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Union Station in Washington, District of Columbia — The American Northeast (Mid-Atlantic)
 

Gateway to The Nation's Capital

Hub, Home, Heart

 

—Greater H Street NE Heritage Trail —

 
Gateway to The Nation's Capital Marker image. Click for full size.
By Craig Swain, September 29, 2012
1. Gateway to The Nation's Capital Marker
Inscription. With its view of the Capitol and Senate office buildings, and with the Library of Congress and the Supreme Court just a short stroll away, Union Station truly is the gateway to the heart of the nation's government. The station is also where official Washington mixes with the local city. Before air travel became common in the 1950s, Union Station attracted enormous crowds to salute arriving presidents, watch protesters, or shriek at the Beatles disembarking for their first live American concert.

Until the early 1950s, most of downtown Washington's public accommodations were segregated. Union Station was one of the exceptions. In its dining room, African American and white patrons could sit down and eat side by side.

Traffic at Union Station peaked during World War II (1941-1945). Throngs of military men and women passed through en route to training camps and battlefronts. Civilians, especially young women, arrived to staff the enormous war effort. But as air travel expanded, Union Station's importance declined. When the station underwent major renovations in the 1980s, its grand concourse was reconfigured to hold inviting shops, restaurants, and entertainment.

The 1990s brought the Thurgood Marshall Federal Judiciary Building, on this block, named for the Howard University-trained lawyer whose strategies helped end
World War I Delegation image. Click for full size.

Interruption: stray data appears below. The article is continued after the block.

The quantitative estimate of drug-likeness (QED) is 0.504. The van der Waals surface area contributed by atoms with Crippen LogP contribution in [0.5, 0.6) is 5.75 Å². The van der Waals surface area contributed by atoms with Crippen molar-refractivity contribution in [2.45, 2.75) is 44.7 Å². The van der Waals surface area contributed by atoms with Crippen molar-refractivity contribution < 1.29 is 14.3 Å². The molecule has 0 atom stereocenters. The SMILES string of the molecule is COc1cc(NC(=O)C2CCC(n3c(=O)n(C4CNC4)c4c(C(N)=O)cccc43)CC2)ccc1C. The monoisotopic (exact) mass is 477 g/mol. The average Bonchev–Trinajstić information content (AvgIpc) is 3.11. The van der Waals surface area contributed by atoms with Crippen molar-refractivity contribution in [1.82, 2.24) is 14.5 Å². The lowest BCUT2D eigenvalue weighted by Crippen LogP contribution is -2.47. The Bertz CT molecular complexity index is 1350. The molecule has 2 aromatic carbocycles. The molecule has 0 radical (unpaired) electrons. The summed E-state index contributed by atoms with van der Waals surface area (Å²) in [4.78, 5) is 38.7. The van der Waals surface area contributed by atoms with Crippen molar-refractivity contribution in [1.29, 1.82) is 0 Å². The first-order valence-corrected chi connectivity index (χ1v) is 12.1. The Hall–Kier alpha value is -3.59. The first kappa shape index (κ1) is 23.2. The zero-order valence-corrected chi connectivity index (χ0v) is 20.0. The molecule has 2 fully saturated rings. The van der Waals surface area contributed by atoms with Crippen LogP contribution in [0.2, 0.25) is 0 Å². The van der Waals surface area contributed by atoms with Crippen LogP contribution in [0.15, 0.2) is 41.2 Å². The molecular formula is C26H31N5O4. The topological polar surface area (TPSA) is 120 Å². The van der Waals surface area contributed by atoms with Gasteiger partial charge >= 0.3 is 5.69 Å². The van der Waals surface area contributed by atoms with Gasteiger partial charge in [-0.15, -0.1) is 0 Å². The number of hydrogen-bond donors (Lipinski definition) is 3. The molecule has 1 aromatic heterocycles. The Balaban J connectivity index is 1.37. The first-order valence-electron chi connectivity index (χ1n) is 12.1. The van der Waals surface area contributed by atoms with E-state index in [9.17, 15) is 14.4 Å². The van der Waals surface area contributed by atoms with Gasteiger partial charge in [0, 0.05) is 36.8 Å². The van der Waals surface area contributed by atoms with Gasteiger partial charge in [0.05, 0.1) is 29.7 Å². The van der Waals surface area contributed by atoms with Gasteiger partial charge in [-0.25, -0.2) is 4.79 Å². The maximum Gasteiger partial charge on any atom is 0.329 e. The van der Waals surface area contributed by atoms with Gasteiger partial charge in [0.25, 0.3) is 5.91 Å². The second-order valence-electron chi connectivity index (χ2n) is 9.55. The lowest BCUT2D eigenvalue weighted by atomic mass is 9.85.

By Craig Swain, September 29, 2012
2. World War I Delegation
A British delegation arrives to discuss World War I with U.S. officials, 1917.
this country's legal segregation. Marshall later became the first African American Supreme Court Justice.

(Back):
Trains and streetcars created the Near Northeast neighborhood around H Street. The B&O Railroad's arrival in 1835 made this a center of energetic, working-class life. Workmen living north of the Capitol staffed the Government Printing Office, ran the trains, stocked the warehouses, and built Union Station. When a streetcar arrived linking H Street to downtown, new construction quickly followed.

H Street bustled with shops and offices run by Jewish, Italian, Lebanese, Greek, Irish, and African American families. During the segregation era, which lasted into the 1950s, African Americans came to H Street for its department stores and sit-down restaurants. Most businesses welcomed all customers.

Then came the civil disturbances in the wake of the Reverend Dr. Martin Luther King, Jr.'s assassination in 1968. Decades of commercial decline followed. Just off H Street, though, the strong residential community endured. The 2005 opening of the Atlas Performing Arts Center signaled a revival, building evocatively on H Street's past. Hub, Home, Heart is a bridge to carry you from that past to the present.

Hub, Home, Heart: Greater H Street NE Heritage Trail is an Official Washington, DC Walking Trail. The self-guided, 3.2-mile
Washington Senators image. Click for full size.
By Craig Swain, September 29, 2012
3. Washington Senators
The Washington Senators (a.k.a. "Nats") greet cheering fans at the station after a 9-1 western road trip, 1949.
tour of 18 signs offers about two hours of gentle exercise. Free keepsake guidebooks in English or Spanish are available at businesses and institutions along the way. For more on DC neighborhoods, please visit www.CulturalTourismDC.org.